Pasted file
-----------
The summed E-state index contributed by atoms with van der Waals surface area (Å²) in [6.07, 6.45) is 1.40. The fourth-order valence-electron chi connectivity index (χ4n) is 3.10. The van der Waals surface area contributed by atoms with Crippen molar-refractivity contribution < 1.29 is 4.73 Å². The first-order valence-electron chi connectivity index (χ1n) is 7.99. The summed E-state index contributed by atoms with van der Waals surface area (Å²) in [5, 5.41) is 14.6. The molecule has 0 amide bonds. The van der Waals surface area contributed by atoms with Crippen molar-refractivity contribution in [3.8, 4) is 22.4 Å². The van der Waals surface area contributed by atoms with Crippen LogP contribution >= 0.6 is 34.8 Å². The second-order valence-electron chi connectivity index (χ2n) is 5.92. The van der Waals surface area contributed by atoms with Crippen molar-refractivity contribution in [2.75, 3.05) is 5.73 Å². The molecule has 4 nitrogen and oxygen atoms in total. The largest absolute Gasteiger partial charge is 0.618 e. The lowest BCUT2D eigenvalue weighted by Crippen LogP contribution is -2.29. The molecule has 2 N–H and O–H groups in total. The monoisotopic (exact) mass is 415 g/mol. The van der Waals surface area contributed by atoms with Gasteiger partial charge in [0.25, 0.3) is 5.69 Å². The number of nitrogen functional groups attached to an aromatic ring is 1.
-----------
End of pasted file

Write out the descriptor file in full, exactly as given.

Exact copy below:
The summed E-state index contributed by atoms with van der Waals surface area (Å²) in [6.07, 6.45) is 1.40. The fourth-order valence-electron chi connectivity index (χ4n) is 3.10. The van der Waals surface area contributed by atoms with Crippen molar-refractivity contribution < 1.29 is 4.73 Å². The first-order valence-electron chi connectivity index (χ1n) is 7.99. The summed E-state index contributed by atoms with van der Waals surface area (Å²) in [5, 5.41) is 14.6. The molecule has 0 amide bonds. The van der Waals surface area contributed by atoms with Crippen molar-refractivity contribution in [3.8, 4) is 22.4 Å². The van der Waals surface area contributed by atoms with Crippen LogP contribution >= 0.6 is 34.8 Å². The second-order valence-electron chi connectivity index (χ2n) is 5.92. The van der Waals surface area contributed by atoms with Crippen molar-refractivity contribution in [2.75, 3.05) is 5.73 Å². The molecule has 4 nitrogen and oxygen atoms in total. The largest absolute Gasteiger partial charge is 0.618 e. The lowest BCUT2D eigenvalue weighted by Crippen LogP contribution is -2.29. The molecule has 2 N–H and O–H groups in total. The monoisotopic (exact) mass is 415 g/mol. The van der Waals surface area contributed by atoms with Gasteiger partial charge in [0.25, 0.3) is 5.69 Å². The number of nitrogen functional groups attached to an aromatic ring is 1.